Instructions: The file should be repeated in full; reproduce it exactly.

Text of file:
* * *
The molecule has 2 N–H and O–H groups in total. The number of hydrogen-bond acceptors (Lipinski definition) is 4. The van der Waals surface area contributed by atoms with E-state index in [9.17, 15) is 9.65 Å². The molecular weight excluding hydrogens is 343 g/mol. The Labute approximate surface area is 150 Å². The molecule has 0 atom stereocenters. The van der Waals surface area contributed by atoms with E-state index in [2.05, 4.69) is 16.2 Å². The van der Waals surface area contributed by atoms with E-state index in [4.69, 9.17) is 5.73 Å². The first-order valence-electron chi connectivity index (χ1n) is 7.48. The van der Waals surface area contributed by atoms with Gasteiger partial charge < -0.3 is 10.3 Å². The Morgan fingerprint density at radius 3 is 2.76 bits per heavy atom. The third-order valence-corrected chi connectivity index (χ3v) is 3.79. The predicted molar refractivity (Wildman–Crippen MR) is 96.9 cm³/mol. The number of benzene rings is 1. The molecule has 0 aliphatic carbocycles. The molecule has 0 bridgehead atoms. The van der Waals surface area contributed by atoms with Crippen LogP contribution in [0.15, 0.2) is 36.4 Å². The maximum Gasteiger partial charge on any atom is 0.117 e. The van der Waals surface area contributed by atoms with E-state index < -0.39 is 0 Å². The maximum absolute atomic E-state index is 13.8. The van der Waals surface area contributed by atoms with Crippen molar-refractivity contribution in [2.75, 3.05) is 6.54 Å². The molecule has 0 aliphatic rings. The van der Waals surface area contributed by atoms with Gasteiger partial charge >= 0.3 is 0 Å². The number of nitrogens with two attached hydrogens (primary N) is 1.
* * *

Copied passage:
The molecule has 2 N–H and O–H groups in total. The number of hydrogen-bond acceptors (Lipinski definition) is 4. The van der Waals surface area contributed by atoms with E-state index in [9.17, 15) is 9.65 Å². The molecular weight excluding hydrogens is 343 g/mol. The Labute approximate surface area is 150 Å². The molecule has 0 atom stereocenters. The van der Waals surface area contributed by atoms with E-state index in [2.05, 4.69) is 16.2 Å². The van der Waals surface area contributed by atoms with E-state index in [4.69, 9.17) is 5.73 Å². The first-order valence-electron chi connectivity index (χ1n) is 7.48. The van der Waals surface area contributed by atoms with Gasteiger partial charge < -0.3 is 10.3 Å². The Morgan fingerprint density at radius 3 is 2.76 bits per heavy atom. The third-order valence-corrected chi connectivity index (χ3v) is 3.79. The predicted molar refractivity (Wildman–Crippen MR) is 96.9 cm³/mol. The number of benzene rings is 1. The molecule has 0 aliphatic carbocycles. The molecule has 0 bridgehead atoms. The van der Waals surface area contributed by atoms with Crippen LogP contribution in [0.15, 0.2) is 36.4 Å². The maximum Gasteiger partial charge on any atom is 0.117 e. The van der Waals surface area contributed by atoms with E-state index < -0.39 is 0 Å². The maximum absolute atomic E-state index is 13.8. The van der Waals surface area contributed by atoms with Crippen molar-refractivity contribution in [2.75, 3.05) is 6.54 Å². The molecule has 0 aliphatic rings. The van der Waals surface area contributed by atoms with Gasteiger partial charge >= 0.3 is 0 Å². The number of nitrogens with two attached hydrogens (primary N) is 1.